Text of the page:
California public agencies that manage right-of-ways sometimes lease or sell parcels to private parties in order to further agency objectives or dispose of surplus land interests. California has complex statutory provisions regarding the allowable use of public agency lands for commercial or industrial uses and the disposal of land, both as surplus land and exempt surplus land. See Gov. Code, § 54220, et seq. In these efforts, public agencies that own and manage right of ways encounter the multilingual fabric of the California economy. As of 2021, 27 percent of California’s overall population was foreign born and this group made up almost 35 percent of working adults aged 25 to 54. Cesar Alesi Perez, Marisol Cuellar Mejia, and Hans Johnson, Immigrants in California, at 1 (Public Policy Institute of California, January 2023) (available at https://www.ppic.org/publication/immigrants-in-california/, last visited on July 2, 2023) Thus, in leasing and sales transactions, public agencies often encounter tenants and buyers for whom English is a second language. This article is intended to highlight some of the legal issues raised in such transactions and to help public agency right-of-way property managers address common English as a second language pitfalls.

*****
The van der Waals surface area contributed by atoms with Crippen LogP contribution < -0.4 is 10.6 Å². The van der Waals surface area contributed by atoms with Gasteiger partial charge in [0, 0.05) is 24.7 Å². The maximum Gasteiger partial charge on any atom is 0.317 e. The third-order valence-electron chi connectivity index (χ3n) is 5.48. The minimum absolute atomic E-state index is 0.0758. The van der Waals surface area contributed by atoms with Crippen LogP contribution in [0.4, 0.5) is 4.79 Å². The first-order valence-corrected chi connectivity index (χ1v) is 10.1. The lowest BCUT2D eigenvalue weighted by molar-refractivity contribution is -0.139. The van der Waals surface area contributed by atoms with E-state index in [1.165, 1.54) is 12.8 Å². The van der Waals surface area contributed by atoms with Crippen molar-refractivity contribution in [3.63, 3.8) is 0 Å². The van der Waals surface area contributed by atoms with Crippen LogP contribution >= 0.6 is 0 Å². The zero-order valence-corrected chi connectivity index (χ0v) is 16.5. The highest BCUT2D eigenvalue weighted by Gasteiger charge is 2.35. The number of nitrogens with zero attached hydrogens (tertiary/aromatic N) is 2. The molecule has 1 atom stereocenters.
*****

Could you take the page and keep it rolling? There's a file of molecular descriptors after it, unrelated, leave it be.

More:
California law has different contract translation requirements for business and real estate transactions, depending upon their type and nature. Under a body of laws commonly known as the California Translation Act, owners and operators of residential property must translate a lease agreement, sublease, rental contract, or other agreement into Spanish, Chinese, Tagalog, Vietnamese, or Korean, if that contract was negotiated primarily in one of those languages and the contract covers a house, an apartment, or mobile home, or other improvement normally occupied by people as a residence.Civil Code, § 1632(b). Thus, depending upon the context and the type of transaction, a residential lease or other type of residential tenancy contract could conceivably trigger a translation requirement.
But outside of the residential context, California law for the most part does not have a universal contract translation requirement for the lease or sale of non-residential lands. Instead, the baseline rule for contracts in California is that a person’s lack of expert proficiency in English alone is not an excuse to get out of contracts or to claim that a contract was never formed.
1. California has complex statutory provisions regarding the allowable use of public agency lands for commercial or industrial uses and the disposal of land, both as surplus land and exempt surplus land. See Gov. Code, § 54220, et seq.
2. Cesar Alesi Perez, Marisol Cuellar Mejia, and Hans Johnson, Immigrants in California, at 1 (Public Policy Institute of California, January 2023) (available at https://www.ppic.org/publication/immigrants-in-california/, last visited on July 2, 2023)
3. This article is intended to address English as a second language issues in land disposals—not in acquisitions and other contexts—and thus will not be addressing language requirements for condemnations and residential and commercial relocations of persons and businesses in public agency land acquisitions and other contexts.